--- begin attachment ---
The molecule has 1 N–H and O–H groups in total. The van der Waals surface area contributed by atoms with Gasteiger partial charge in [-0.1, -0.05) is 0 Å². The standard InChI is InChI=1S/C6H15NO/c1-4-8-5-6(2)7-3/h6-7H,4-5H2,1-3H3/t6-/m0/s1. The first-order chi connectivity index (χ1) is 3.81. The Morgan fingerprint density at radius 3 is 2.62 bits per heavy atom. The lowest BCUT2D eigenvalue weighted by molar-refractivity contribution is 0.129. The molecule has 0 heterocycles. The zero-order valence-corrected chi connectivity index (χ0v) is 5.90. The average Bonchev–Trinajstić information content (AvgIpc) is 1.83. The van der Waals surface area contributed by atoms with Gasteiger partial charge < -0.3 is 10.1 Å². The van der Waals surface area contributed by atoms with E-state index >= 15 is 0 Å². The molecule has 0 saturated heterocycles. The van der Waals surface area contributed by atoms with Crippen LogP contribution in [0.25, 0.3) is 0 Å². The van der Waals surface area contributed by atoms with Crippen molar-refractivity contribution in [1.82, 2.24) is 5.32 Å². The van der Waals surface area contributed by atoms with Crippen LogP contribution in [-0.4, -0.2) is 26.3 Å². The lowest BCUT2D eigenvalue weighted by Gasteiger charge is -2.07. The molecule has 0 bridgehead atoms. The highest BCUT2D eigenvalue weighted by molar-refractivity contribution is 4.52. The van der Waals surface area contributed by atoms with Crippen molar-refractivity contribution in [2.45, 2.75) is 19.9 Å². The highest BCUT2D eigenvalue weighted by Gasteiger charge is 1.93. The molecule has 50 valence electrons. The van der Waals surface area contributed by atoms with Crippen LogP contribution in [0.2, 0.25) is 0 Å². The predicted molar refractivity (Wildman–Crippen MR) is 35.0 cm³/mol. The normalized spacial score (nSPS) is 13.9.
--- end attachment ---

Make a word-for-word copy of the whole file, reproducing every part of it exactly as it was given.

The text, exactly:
The molecule has 1 N–H and O–H groups in total. The van der Waals surface area contributed by atoms with Gasteiger partial charge in [-0.1, -0.05) is 0 Å². The standard InChI is InChI=1S/C6H15NO/c1-4-8-5-6(2)7-3/h6-7H,4-5H2,1-3H3/t6-/m0/s1. The first-order chi connectivity index (χ1) is 3.81. The Morgan fingerprint density at radius 3 is 2.62 bits per heavy atom. The lowest BCUT2D eigenvalue weighted by molar-refractivity contribution is 0.129. The molecule has 0 heterocycles. The zero-order valence-corrected chi connectivity index (χ0v) is 5.90. The average Bonchev–Trinajstić information content (AvgIpc) is 1.83. The van der Waals surface area contributed by atoms with Gasteiger partial charge < -0.3 is 10.1 Å². The van der Waals surface area contributed by atoms with E-state index >= 15 is 0 Å². The molecule has 0 saturated heterocycles. The van der Waals surface area contributed by atoms with Crippen LogP contribution in [0.25, 0.3) is 0 Å². The van der Waals surface area contributed by atoms with Crippen molar-refractivity contribution in [1.82, 2.24) is 5.32 Å². The van der Waals surface area contributed by atoms with Crippen LogP contribution in [-0.4, -0.2) is 26.3 Å². The lowest BCUT2D eigenvalue weighted by Gasteiger charge is -2.07. The molecule has 0 bridgehead atoms. The highest BCUT2D eigenvalue weighted by molar-refractivity contribution is 4.52. The van der Waals surface area contributed by atoms with Crippen molar-refractivity contribution in [2.45, 2.75) is 19.9 Å². The highest BCUT2D eigenvalue weighted by Gasteiger charge is 1.93. The molecule has 50 valence electrons. The van der Waals surface area contributed by atoms with Crippen LogP contribution in [0.2, 0.25) is 0 Å². The predicted molar refractivity (Wildman–Crippen MR) is 35.0 cm³/mol. The normalized spacial score (nSPS) is 13.9.